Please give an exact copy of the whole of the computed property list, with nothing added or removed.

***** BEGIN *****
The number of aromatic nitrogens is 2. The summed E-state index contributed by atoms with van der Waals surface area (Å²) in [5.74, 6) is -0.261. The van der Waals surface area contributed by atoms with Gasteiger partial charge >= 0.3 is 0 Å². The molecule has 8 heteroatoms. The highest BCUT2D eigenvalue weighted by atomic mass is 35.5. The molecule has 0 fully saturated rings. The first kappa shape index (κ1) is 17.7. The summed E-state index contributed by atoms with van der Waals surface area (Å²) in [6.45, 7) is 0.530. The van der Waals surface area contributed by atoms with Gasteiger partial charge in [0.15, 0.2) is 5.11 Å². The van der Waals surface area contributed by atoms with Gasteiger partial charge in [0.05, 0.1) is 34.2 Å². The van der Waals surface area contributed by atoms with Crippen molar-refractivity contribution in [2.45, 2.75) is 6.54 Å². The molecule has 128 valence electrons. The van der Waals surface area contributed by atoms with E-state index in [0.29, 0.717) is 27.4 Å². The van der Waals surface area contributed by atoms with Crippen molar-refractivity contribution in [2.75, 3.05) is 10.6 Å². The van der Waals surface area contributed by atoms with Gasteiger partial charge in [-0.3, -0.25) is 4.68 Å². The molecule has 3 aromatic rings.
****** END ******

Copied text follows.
The number of aromatic nitrogens is 2. The summed E-state index contributed by atoms with van der Waals surface area (Å²) in [5.74, 6) is -0.261. The van der Waals surface area contributed by atoms with Gasteiger partial charge >= 0.3 is 0 Å². The molecule has 8 heteroatoms. The highest BCUT2D eigenvalue weighted by atomic mass is 35.5. The molecule has 0 fully saturated rings. The first kappa shape index (κ1) is 17.7. The summed E-state index contributed by atoms with van der Waals surface area (Å²) in [6.45, 7) is 0.530. The van der Waals surface area contributed by atoms with Gasteiger partial charge in [0.15, 0.2) is 5.11 Å². The van der Waals surface area contributed by atoms with Gasteiger partial charge in [0.05, 0.1) is 34.2 Å². The van der Waals surface area contributed by atoms with Crippen molar-refractivity contribution in [2.45, 2.75) is 6.54 Å². The molecule has 128 valence electrons. The van der Waals surface area contributed by atoms with E-state index in [0.29, 0.717) is 27.4 Å². The van der Waals surface area contributed by atoms with Crippen molar-refractivity contribution in [2.75, 3.05) is 10.6 Å². The van der Waals surface area contributed by atoms with Gasteiger partial charge in [-0.3, -0.25) is 4.68 Å². The molecule has 3 aromatic rings.